The latest episode of NYC Emergency Management’s podcast highlights preparedness information for seniors and other vulnerable populations. Episode guests Linda Whitaker, assistant commissioner of emergency preparedness for DFTA, and Johanna Conroy, director of Human Services at NYC Emergency Management, outline key tips for vulnerable populations to beat the heat and provide ways New Yorkers can locate a cooling center when necessary. Listen to episode 12 on SoundCloud and iTunes.


  • In New York City, most heat-related deaths occur after exposure to heat in homes without air conditioners. Air conditioning is the best way to stay safe and healthy when it is hot outside, but some vulnerable people do not have an air conditioner or do not turn it on when they need it. Encourage them to use air conditioning. Help them get to an air-conditioned place if they cannot stay cool at home. Make sure they are drinking enough water.
  • If at-risk family, friends and neighbors do not have air conditioners, encourage them to find out whether they qualify for a free one through the New York State Home Energy Assistance Program (HEAP) by calling the Human Resources Administration at 1-800-692-0557 or 311.
  • A small but crucial gesture can help ensure that we all have a safe and healthy summer. Get to know your neighbors, and contact neighbors and relatives – in person or by phone – at least twice a day during heat waves or extreme heat.
  • Pay special attention to vulnerable friends, family, and neighbors such as older adults 65 years of age or older, the very young, and anyone with a pre-existing medical condition. New Yorkers are especially encouraged to check on older neighbors who may be isolated from friends and family.
  • During extreme heat, the Department of Social Services (DSS) issues a Code Red Alert, initiating enhanced outreach efforts. During Code Red periods, shelter is available system-wide to accommodate anyone who is reasonably believed to be homeless. Homeless individuals experiencing heat-related discomfort are also able to access the designated cooling area at any shelter; and transportation to cooling centers is available via DSS outreach teams, who are out 24/7/365, checking on and engaging vulnerable clients with greater frequency.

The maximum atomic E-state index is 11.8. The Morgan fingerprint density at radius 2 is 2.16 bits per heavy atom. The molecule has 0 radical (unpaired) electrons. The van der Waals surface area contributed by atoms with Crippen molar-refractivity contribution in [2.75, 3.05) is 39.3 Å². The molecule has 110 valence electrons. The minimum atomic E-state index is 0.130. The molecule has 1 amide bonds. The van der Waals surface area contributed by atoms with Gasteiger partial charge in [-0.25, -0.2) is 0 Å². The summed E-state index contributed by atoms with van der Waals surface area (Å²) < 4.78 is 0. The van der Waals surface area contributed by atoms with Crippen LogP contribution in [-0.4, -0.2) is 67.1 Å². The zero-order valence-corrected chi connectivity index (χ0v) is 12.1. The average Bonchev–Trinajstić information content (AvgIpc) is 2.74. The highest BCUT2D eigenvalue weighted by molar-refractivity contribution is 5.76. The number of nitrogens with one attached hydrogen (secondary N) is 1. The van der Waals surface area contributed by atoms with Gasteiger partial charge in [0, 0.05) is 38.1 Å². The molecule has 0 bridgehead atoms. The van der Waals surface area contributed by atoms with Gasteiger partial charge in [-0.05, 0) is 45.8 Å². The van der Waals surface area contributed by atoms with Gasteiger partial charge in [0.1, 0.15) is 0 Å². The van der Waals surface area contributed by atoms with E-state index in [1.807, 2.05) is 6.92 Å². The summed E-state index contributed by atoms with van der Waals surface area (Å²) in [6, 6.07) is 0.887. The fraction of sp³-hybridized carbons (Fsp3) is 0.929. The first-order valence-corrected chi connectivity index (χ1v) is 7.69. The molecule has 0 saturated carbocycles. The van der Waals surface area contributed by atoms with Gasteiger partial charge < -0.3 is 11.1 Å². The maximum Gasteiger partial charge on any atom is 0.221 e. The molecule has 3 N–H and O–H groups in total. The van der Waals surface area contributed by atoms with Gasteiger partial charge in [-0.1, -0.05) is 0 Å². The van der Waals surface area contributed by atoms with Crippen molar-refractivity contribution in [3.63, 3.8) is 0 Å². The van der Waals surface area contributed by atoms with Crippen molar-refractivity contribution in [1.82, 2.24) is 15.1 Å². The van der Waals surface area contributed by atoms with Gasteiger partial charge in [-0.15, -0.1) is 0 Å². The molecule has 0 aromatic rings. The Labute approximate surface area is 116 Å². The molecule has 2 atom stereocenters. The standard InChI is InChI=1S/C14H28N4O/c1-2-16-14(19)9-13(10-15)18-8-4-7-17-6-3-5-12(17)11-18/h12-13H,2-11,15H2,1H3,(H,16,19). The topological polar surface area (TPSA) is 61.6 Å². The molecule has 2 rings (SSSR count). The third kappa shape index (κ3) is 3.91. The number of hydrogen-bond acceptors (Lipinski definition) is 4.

• During extreme heat, the Department for the Aging opens senior centers as cooling centers, and home care agencies are on the lookout for clients who may need assistance. Case management agencies are also calling homebound seniors.


  • Stay out of the sun and avoid extreme temperature changes.
  • Wear lightweight, light-colored clothing.
  • Drink fluids, particularly water, even if you do not feel thirsty. Your body needs water to keep cool. Those on fluid-restricted diets or taking diuretics should first consult their physician.
  • Water is the safest liquid to drink during heat emergencies. Avoid beverages containing alcohol and/or caffeine.
  • Eat small, frequent meals.
  • Avoid strenuous activity, especially during the sun’s peak hours: 11 a.m. to 4 p.m. If you must do strenuous activity, do it during the coolest part of the day, which is usually in the morning between 4 a.m. and 7 a.m.
  • If possible, go to an air-conditioned location for several hours during the hottest parts of the day.
  • Cool down with a cool bath or shower.
  • Participate in activities that will keep you cool, such as going to the movies, shopping at a mall, or swimming at a pool or beach.
  • Cover all exposed skin with an SPF sunscreen (15 or above) and wear a wide-brimmed hat to protect your face and head.
  • Never leave your children or pets in the car.